Parental consent is a precondition for processing SPD and personal data of children (person below age of 18 years) by the data fiduciary. The collection of such data must be done in their best interest and for safeguarding their rights. However, parental consent isn’t required where child protection service or exclusive counselling is provided to a child by a ‘guardian data fiduciary’.
E. Cross Border Data Transfer
For transfer of SPD outside India for its processing, data principal’s explicit consent is required along with fulfilment of certain other conditions mentioned under Clause 34 of the PDP Bill.
F. Right to be Forgotten
Where the continuous disclosure of personal data by data fiduciary is being done with the consent of data principal, it can be prevented or restricted by data principal if such consent has been withdrawn by him, as per Clause 20 of the PDP Bill.
G. Re-identification and processing of de-identified Personal Data
Such personal data that a data fiduciary has de-identified is re-identified; or has been re-identified and processed, by any person whether intentionally or not, without taking such data fiduciary’s consent is made punishable according to clause 82 of the PDP Bill.
H. Retention of Personal Data
The retention of personal data by the data fiduciary beyond the period required for the satisfaction of its purpose is restricted under clause 9(1) of PDP Bill. However, with the ‘explicit’ consent of data principal the same can be retained for longer period.
‘CONSENT’ UNDER THE GENERAL DATA PROTECTION REGULATION
The GDPR is a personal data and privacy protection legislation of the European Union and was created to bring uniformity in law relating to data protection and provide more control in the hands of subject.
The GDPR’s primary aim is of maintaining integrity and protecting data in the modern and technically advanced world.
Consent is defined under Article 4 of GDPR as “any freely given, specific, informed and unambiguous indication of a data subject’s wishes by which he or she, by a statement or by clear affirmative action, signifies agreement to the processing of personal data relating to him or her.”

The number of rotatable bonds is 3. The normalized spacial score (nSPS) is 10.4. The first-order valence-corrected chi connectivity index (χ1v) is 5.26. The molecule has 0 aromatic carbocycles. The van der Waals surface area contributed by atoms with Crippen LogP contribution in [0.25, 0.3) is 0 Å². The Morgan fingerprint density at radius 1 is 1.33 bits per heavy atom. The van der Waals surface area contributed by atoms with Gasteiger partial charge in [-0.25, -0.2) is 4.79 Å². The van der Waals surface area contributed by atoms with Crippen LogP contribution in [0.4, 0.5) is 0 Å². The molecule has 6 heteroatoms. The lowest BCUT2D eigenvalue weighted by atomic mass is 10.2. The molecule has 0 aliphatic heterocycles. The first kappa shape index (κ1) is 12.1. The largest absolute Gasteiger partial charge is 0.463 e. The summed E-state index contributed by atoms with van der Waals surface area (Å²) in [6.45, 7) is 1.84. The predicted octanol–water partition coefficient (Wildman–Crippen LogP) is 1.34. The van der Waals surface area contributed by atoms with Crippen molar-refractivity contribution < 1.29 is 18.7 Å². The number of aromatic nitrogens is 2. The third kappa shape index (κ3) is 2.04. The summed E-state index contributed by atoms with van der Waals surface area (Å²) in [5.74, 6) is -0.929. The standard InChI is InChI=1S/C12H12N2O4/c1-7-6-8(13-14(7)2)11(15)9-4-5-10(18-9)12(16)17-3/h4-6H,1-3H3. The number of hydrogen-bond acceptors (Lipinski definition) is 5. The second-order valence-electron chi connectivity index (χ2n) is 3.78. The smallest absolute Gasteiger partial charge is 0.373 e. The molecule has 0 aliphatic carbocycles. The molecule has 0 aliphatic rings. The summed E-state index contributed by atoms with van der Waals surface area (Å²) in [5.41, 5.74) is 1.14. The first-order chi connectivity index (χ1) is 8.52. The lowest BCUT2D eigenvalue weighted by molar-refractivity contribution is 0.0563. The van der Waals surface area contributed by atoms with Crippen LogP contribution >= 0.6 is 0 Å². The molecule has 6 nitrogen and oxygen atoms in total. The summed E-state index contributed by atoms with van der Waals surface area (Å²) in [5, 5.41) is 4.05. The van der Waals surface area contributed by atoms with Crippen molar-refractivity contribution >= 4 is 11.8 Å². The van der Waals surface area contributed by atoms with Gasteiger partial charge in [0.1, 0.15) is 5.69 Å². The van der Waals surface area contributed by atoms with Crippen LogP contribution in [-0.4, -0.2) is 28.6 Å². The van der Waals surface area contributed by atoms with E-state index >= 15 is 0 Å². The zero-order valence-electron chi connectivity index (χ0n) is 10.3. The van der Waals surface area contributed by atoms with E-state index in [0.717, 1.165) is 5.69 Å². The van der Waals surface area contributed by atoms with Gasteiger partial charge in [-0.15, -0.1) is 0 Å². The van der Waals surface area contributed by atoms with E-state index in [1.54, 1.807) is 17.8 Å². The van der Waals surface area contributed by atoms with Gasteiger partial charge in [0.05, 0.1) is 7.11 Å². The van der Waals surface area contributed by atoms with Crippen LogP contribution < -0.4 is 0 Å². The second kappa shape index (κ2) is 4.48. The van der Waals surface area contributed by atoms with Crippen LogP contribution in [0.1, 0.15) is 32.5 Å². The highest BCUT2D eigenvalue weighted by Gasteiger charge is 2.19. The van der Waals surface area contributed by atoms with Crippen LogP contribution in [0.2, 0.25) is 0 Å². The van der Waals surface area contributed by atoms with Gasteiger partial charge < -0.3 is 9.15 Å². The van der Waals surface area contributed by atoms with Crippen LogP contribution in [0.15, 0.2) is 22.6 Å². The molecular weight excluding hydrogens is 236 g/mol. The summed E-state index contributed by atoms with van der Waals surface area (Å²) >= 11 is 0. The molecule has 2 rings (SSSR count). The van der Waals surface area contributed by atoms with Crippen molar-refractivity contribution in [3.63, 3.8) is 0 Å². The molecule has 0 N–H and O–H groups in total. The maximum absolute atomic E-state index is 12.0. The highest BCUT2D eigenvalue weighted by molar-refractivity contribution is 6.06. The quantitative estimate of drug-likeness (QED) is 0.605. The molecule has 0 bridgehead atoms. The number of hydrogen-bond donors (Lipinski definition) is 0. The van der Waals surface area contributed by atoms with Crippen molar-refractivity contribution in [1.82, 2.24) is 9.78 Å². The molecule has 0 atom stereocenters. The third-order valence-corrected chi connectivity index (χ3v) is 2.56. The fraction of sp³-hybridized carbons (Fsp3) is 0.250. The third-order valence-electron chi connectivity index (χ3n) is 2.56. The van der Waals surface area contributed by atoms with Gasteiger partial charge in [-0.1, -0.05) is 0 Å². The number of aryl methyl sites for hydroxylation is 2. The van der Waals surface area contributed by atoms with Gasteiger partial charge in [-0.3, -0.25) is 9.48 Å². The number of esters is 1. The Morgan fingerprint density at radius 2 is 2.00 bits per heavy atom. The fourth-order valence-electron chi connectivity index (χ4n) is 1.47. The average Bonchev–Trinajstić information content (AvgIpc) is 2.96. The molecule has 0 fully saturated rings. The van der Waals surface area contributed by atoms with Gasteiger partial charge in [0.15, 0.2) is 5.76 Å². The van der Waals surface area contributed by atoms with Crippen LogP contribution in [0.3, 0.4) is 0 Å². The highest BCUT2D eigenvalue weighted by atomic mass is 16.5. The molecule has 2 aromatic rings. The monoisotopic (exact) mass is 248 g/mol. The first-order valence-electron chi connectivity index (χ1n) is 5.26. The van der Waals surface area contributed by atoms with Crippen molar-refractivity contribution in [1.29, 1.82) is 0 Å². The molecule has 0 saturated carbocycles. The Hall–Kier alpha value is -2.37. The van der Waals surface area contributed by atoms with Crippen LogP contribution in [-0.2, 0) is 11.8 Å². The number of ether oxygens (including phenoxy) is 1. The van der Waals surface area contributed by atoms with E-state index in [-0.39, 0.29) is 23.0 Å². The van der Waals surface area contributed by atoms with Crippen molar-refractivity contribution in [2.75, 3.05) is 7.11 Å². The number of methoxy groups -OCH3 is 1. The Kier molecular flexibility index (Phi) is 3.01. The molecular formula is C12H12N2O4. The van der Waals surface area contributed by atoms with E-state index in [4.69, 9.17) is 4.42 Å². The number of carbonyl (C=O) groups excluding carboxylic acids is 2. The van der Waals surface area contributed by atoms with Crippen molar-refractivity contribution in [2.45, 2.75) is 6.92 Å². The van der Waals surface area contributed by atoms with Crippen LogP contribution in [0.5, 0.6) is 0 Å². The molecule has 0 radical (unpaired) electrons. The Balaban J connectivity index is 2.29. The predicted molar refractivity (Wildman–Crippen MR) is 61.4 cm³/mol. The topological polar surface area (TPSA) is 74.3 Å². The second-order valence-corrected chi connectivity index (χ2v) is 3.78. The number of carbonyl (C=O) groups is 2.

From this definition, the essential conditions that forms valid consent can be identified. The most important condition in order to obtain consent is that it must be freely given. This implies that the consent given by the data subject must not be under any undue influence or coercion. The data subject while giving consent should have control over such data and have a real choice. Under Recital 43 of the GDPR, there are some concepts that facilitate the identification of free consent, and they are as follows:
- Imbalance of power
Presence of power imbalance (between data controller and data subject) in certain cases, such as those which involves public authorities or employer-employee relation, indicates high probability of consent not being a free one.
Provision of service or performance of any contract on the condition that the consent for processing personal data (not needed for such contract’s performance) is given by the data subject is considered undesirable under Article 7 of GDPR. Thus, it strives to prevent “bundling up” of consent with contract’s performance. Furthermore, consent provided in such circumstances aren’t deemed as free under Recital 43.
There exist situations where the data controller processes data for multiple purposes. In such cases, separate consent of the data subject must be obtained by the data controller for every purpose. Recital 32 of GDPR states that “Consent should cover all processing activities carried out for the same purpose or purposes. When the processing has multiple purposes, consent should be given for all of them”. Where such consent is not obtained by data controller, it implies absence of free consent.
Recital 42 of GDPR requires the data controller to show that consent can be easily refused or withdrawn by data subject without any detriment. Thus, where refusal or withdrawal of consent isn’t allowed the consent won’t be regarded as free.
The second condition for validity of consent is that it must be an informed one. Giving information to data subject aids them in making informed decision and understanding what they are agreeing upon. So, where certain vital information like identity of controller, right of withdrawal, etc., are not given to data subject, their control is rendered to a mere illusion and their consent won’t be a valid ground to process data.
Third essential of a valid consent is that it must be specific, i.e., the consent for data processing must be used for that specific purpose only for which it is given, and a separate consent must be obtained for separate specific purposes.
The fourth essential of valid consent is that, it must be unambiguous and it must be indicated through any written state or affirmative act on behalf of data subject. Furthermore, for processing of special type of personal data, an explicit consent is required to be obtained from users by the controller under article 9 of GDPR. Such explicit consent must be in written format.
Data privacy and protection of personal data has become one of the most important parts of an individual’s life in the modern world. Regulation of such crucial issue must be done via an omnibus legislation on the matter. Consent plays a very vital role in such legislations and forms the primary foundation of PDP Bill.
Overall, while the proposed legislation implements a number of steps to give individuals more control over their personal data, it remains to be seen if a consent-based regime.
Will consumers truly desire to gain control over their data, including by spending more time reading privacy policies and making informed decisions? Will they be able to successfully prosecute firms that violate the law’s provisions? These are certain grey areas to be looked upon.
-Team AMLEGALS assisted by Ms. Surbhi Jhanwar (Intern)